The new software is no less than an absolute marvel in software engineering. Microsoft did a very impressive job. An extensible integration framework, testing framework, and development framework in general have been introduced which will pay tremendous dividends in the future. It’s much easier to now integrate Dynamics Operations with other devices and that is powerful. I love the ease with using these new retail and shipping devices. Furthermore, some of the BI tools could really be difference makers over traditionally more expensive alternatives. And for the small company using a first time ERP system, there are compelling reasons to start with the cloud – lack of investment in hardware, rapid startup, subscriptions that grow well with an organization. The ability to have a trial without any sales pressure is also critical for trying out the product. Furthermore, we all know Microsoft – a company that has never been shy about releasing something not ready and working out the kinks while customers are live. They’ve put a lot of good things in place. We are going to see a lot of benefits for the next 10 years based on these changes. And not to mention, the benefits of the marketplace. Now, customers can simply look online and see all of the ISV’s that are available. Furthermore, customers can rapidly deploy many of the ISV’s to a test environment. This is a great competitive advantage when it comes to taking control of an implementation and choosing options.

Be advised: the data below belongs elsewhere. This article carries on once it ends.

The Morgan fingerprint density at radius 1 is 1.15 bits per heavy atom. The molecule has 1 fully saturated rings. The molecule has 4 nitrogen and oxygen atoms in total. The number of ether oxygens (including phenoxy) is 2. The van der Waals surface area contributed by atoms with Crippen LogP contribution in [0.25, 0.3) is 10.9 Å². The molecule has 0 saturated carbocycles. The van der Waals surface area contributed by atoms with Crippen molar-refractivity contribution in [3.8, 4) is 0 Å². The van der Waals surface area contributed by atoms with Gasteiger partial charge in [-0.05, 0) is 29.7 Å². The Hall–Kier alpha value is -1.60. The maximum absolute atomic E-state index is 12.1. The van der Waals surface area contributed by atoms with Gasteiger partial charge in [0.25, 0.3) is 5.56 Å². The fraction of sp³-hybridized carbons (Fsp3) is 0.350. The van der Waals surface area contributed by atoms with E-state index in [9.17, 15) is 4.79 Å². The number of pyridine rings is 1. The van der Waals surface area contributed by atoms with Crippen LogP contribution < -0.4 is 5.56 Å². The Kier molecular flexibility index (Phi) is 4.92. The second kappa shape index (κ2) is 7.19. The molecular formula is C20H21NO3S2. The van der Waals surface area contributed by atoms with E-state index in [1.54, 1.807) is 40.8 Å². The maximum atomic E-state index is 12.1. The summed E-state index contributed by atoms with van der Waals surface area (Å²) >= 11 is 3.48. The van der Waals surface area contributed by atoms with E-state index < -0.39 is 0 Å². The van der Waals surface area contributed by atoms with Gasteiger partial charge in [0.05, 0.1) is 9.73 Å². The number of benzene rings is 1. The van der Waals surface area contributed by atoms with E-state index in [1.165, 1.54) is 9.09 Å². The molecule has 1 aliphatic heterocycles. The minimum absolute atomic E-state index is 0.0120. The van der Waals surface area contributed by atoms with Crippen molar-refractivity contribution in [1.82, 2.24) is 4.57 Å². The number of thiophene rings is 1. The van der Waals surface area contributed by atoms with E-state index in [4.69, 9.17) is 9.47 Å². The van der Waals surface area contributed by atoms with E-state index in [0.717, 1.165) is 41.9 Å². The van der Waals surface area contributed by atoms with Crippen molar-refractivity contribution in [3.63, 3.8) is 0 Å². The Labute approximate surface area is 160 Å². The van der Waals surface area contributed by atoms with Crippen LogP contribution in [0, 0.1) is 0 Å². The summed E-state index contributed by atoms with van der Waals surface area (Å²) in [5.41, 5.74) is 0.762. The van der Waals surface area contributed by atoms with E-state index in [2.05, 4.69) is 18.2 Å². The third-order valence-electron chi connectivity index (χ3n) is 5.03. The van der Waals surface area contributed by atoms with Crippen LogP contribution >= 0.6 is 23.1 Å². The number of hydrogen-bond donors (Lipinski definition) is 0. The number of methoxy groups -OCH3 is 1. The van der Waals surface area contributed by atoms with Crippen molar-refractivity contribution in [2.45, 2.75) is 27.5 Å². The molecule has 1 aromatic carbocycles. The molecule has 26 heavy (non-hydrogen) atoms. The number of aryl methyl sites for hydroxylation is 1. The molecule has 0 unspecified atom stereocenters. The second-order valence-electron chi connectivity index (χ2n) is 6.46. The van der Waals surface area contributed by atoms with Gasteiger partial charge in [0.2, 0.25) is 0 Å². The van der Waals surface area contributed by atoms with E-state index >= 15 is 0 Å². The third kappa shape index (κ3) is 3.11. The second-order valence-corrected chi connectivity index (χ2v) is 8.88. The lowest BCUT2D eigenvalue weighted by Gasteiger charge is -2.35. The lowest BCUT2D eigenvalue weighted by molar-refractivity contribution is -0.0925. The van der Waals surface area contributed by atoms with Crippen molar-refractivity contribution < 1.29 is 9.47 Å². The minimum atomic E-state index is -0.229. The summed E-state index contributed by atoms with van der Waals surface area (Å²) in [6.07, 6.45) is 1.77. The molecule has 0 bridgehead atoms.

What Wasn’t as Good, Probably for Legal Reasons

So, Software as a Service must still perform according to an expected level of Service and this has to be defined very carefully. The most controversial way of doing this is the infamous, current Microsoft 8 hour response time. Code moves that previously could be done with a 2 hour outage in the previous on premise version, now take 8 hours to give the Microsoft representative sufficient time to restore the system in the event of a failure,  covering all legal basis and contracts. Taking 8 hours of downtime where we shut down an ERP mission critical system defeats the entire purpose of the new enhancements to the development framework, which clearly were made with the principles of continuous improvement and highly agile implementations in mind.  A number of hardware metrics are now hidden and considered to be strictly in the view of premier support. If a customer has a problem like a lock which they previously could just have an employee come on and fix within a few minutes, they now need to wait 8 hours. Advanced Performance Tuning, like the type that I typically do, doesn’t even exist – where people like me take advanced implementations and tune performance with competitive advantage in mind with nonstandard, undocumented approaches. It’s mostly DynaPerf and the basics, which often are not enough on the truly high volume, complex cases. Also, the luxury of having that employee who intimately knows the system and several quick fixes just disappears. Now, someone is calling a call center, waiting on the phone, and getting an 8 hour response time (not resolution which can go much longer, response). For a number of reasons, the problems really became noticeable with bigger implementations – the very target audience that everyone is chasing. For example, bigger implementations have often made extensive investments in hardware that far outperform the cloud hardware vendors. This is a small percentage of implementations but an important one. Going to the cloud means an instant performance problem when going down on hardware performance.